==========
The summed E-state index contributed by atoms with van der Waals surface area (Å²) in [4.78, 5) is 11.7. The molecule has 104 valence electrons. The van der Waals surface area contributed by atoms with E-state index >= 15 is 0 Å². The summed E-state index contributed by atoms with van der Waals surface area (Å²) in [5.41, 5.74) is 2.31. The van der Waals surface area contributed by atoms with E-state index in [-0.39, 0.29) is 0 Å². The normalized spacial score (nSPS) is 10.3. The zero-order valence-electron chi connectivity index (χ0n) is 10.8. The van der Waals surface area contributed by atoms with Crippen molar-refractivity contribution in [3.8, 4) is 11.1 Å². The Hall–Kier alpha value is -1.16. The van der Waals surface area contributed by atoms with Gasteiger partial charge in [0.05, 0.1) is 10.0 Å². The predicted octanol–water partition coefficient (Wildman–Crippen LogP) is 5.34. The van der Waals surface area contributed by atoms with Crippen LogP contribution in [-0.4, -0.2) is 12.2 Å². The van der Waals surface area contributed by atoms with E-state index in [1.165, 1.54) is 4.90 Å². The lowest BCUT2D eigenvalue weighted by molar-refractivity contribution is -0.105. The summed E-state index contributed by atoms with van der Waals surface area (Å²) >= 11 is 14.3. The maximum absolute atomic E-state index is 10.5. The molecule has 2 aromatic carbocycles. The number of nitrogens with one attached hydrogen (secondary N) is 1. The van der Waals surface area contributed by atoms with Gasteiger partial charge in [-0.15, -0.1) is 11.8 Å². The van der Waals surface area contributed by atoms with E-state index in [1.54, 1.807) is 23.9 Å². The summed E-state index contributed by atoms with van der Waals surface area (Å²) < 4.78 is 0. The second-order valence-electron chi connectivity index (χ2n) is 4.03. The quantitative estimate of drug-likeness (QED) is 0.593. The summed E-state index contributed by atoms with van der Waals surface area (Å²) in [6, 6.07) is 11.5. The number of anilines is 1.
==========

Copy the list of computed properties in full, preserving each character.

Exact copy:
The summed E-state index contributed by atoms with van der Waals surface area (Å²) in [4.78, 5) is 11.7. The molecule has 104 valence electrons. The van der Waals surface area contributed by atoms with E-state index >= 15 is 0 Å². The summed E-state index contributed by atoms with van der Waals surface area (Å²) in [5.41, 5.74) is 2.31. The van der Waals surface area contributed by atoms with E-state index in [-0.39, 0.29) is 0 Å². The normalized spacial score (nSPS) is 10.3. The zero-order valence-electron chi connectivity index (χ0n) is 10.8. The van der Waals surface area contributed by atoms with Crippen molar-refractivity contribution in [3.8, 4) is 11.1 Å². The Hall–Kier alpha value is -1.16. The van der Waals surface area contributed by atoms with Gasteiger partial charge in [0.05, 0.1) is 10.0 Å². The predicted octanol–water partition coefficient (Wildman–Crippen LogP) is 5.34. The van der Waals surface area contributed by atoms with Crippen LogP contribution in [-0.4, -0.2) is 12.2 Å². The van der Waals surface area contributed by atoms with E-state index in [1.165, 1.54) is 4.90 Å². The lowest BCUT2D eigenvalue weighted by molar-refractivity contribution is -0.105. The summed E-state index contributed by atoms with van der Waals surface area (Å²) >= 11 is 14.3. The maximum absolute atomic E-state index is 10.5. The molecule has 2 aromatic carbocycles. The number of nitrogens with one attached hydrogen (secondary N) is 1. The van der Waals surface area contributed by atoms with Gasteiger partial charge in [-0.15, -0.1) is 11.8 Å². The van der Waals surface area contributed by atoms with E-state index in [1.54, 1.807) is 23.9 Å². The summed E-state index contributed by atoms with van der Waals surface area (Å²) < 4.78 is 0. The second-order valence-electron chi connectivity index (χ2n) is 4.03. The quantitative estimate of drug-likeness (QED) is 0.593. The summed E-state index contributed by atoms with van der Waals surface area (Å²) in [6, 6.07) is 11.5. The number of anilines is 1.